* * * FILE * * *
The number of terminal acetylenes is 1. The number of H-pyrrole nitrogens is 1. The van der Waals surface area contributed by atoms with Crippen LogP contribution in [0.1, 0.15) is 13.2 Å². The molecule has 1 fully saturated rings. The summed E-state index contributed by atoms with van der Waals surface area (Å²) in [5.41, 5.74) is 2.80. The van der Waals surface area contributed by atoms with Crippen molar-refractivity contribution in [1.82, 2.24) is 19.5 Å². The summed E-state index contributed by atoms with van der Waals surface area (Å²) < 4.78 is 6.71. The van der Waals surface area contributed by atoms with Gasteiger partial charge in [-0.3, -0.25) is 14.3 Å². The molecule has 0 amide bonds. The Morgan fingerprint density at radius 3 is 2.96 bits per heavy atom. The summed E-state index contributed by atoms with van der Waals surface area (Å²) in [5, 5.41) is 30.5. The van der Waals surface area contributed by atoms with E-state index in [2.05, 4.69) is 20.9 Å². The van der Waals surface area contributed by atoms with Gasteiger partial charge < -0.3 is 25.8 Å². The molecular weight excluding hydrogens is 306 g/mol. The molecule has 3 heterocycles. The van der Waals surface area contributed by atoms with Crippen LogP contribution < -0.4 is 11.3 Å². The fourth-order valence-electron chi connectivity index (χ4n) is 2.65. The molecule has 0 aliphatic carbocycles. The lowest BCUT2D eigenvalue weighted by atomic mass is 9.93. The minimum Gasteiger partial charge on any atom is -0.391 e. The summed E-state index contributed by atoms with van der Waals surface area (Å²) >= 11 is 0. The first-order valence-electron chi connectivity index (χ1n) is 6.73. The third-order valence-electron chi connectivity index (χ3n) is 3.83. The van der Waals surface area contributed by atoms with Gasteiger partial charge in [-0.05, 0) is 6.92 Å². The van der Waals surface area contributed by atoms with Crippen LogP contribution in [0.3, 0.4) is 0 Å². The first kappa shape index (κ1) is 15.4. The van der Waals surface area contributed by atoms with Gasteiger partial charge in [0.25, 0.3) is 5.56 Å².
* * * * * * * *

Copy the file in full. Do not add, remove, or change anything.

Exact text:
The number of terminal acetylenes is 1. The number of H-pyrrole nitrogens is 1. The van der Waals surface area contributed by atoms with Crippen LogP contribution in [0.1, 0.15) is 13.2 Å². The molecule has 1 fully saturated rings. The summed E-state index contributed by atoms with van der Waals surface area (Å²) in [5.41, 5.74) is 2.80. The van der Waals surface area contributed by atoms with Crippen molar-refractivity contribution in [1.82, 2.24) is 19.5 Å². The summed E-state index contributed by atoms with van der Waals surface area (Å²) < 4.78 is 6.71. The van der Waals surface area contributed by atoms with Gasteiger partial charge in [-0.3, -0.25) is 14.3 Å². The molecule has 0 amide bonds. The Morgan fingerprint density at radius 3 is 2.96 bits per heavy atom. The summed E-state index contributed by atoms with van der Waals surface area (Å²) in [5, 5.41) is 30.5. The van der Waals surface area contributed by atoms with E-state index in [2.05, 4.69) is 20.9 Å². The van der Waals surface area contributed by atoms with Gasteiger partial charge < -0.3 is 25.8 Å². The molecular weight excluding hydrogens is 306 g/mol. The molecule has 3 heterocycles. The van der Waals surface area contributed by atoms with Crippen LogP contribution < -0.4 is 11.3 Å². The fourth-order valence-electron chi connectivity index (χ4n) is 2.65. The molecule has 0 aliphatic carbocycles. The lowest BCUT2D eigenvalue weighted by atomic mass is 9.93. The minimum Gasteiger partial charge on any atom is -0.391 e. The summed E-state index contributed by atoms with van der Waals surface area (Å²) >= 11 is 0. The first-order valence-electron chi connectivity index (χ1n) is 6.73. The third-order valence-electron chi connectivity index (χ3n) is 3.83. The van der Waals surface area contributed by atoms with Gasteiger partial charge in [-0.05, 0) is 6.92 Å². The van der Waals surface area contributed by atoms with Crippen LogP contribution in [0.3, 0.4) is 0 Å². The first kappa shape index (κ1) is 15.4. The van der Waals surface area contributed by atoms with Gasteiger partial charge in [0.25, 0.3) is 5.56 Å².